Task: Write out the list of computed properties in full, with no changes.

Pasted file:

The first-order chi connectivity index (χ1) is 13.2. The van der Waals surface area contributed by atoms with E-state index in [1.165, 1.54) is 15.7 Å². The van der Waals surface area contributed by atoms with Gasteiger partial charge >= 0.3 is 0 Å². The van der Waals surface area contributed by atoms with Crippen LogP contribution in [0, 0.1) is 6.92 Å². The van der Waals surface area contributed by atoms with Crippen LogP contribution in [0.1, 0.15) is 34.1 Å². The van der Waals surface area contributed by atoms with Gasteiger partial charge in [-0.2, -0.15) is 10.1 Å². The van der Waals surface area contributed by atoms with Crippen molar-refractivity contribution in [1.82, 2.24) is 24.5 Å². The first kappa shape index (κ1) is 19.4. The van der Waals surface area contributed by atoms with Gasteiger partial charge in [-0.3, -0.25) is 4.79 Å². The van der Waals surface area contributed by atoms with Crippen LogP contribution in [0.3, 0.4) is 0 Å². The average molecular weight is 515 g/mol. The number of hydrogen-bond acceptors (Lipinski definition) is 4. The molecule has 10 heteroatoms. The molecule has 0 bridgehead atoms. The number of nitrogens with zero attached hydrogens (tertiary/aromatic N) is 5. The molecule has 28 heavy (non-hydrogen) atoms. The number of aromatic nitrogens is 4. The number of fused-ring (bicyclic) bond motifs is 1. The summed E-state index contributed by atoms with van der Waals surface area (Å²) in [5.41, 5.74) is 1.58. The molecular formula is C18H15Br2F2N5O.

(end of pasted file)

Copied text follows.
The first-order chi connectivity index (χ1) is 13.2. The van der Waals surface area contributed by atoms with E-state index in [1.165, 1.54) is 15.7 Å². The van der Waals surface area contributed by atoms with Gasteiger partial charge >= 0.3 is 0 Å². The van der Waals surface area contributed by atoms with Crippen LogP contribution in [0, 0.1) is 6.92 Å². The van der Waals surface area contributed by atoms with Crippen LogP contribution in [0.1, 0.15) is 34.1 Å². The van der Waals surface area contributed by atoms with Gasteiger partial charge in [-0.2, -0.15) is 10.1 Å². The van der Waals surface area contributed by atoms with Crippen molar-refractivity contribution in [1.82, 2.24) is 24.5 Å². The first kappa shape index (κ1) is 19.4. The van der Waals surface area contributed by atoms with Gasteiger partial charge in [-0.3, -0.25) is 4.79 Å². The van der Waals surface area contributed by atoms with Crippen LogP contribution in [0.3, 0.4) is 0 Å². The average molecular weight is 515 g/mol. The number of hydrogen-bond acceptors (Lipinski definition) is 4. The molecule has 10 heteroatoms. The molecule has 0 bridgehead atoms. The number of nitrogens with zero attached hydrogens (tertiary/aromatic N) is 5. The molecule has 28 heavy (non-hydrogen) atoms. The number of aromatic nitrogens is 4. The number of fused-ring (bicyclic) bond motifs is 1. The summed E-state index contributed by atoms with van der Waals surface area (Å²) in [5.41, 5.74) is 1.58. The molecular formula is C18H15Br2F2N5O.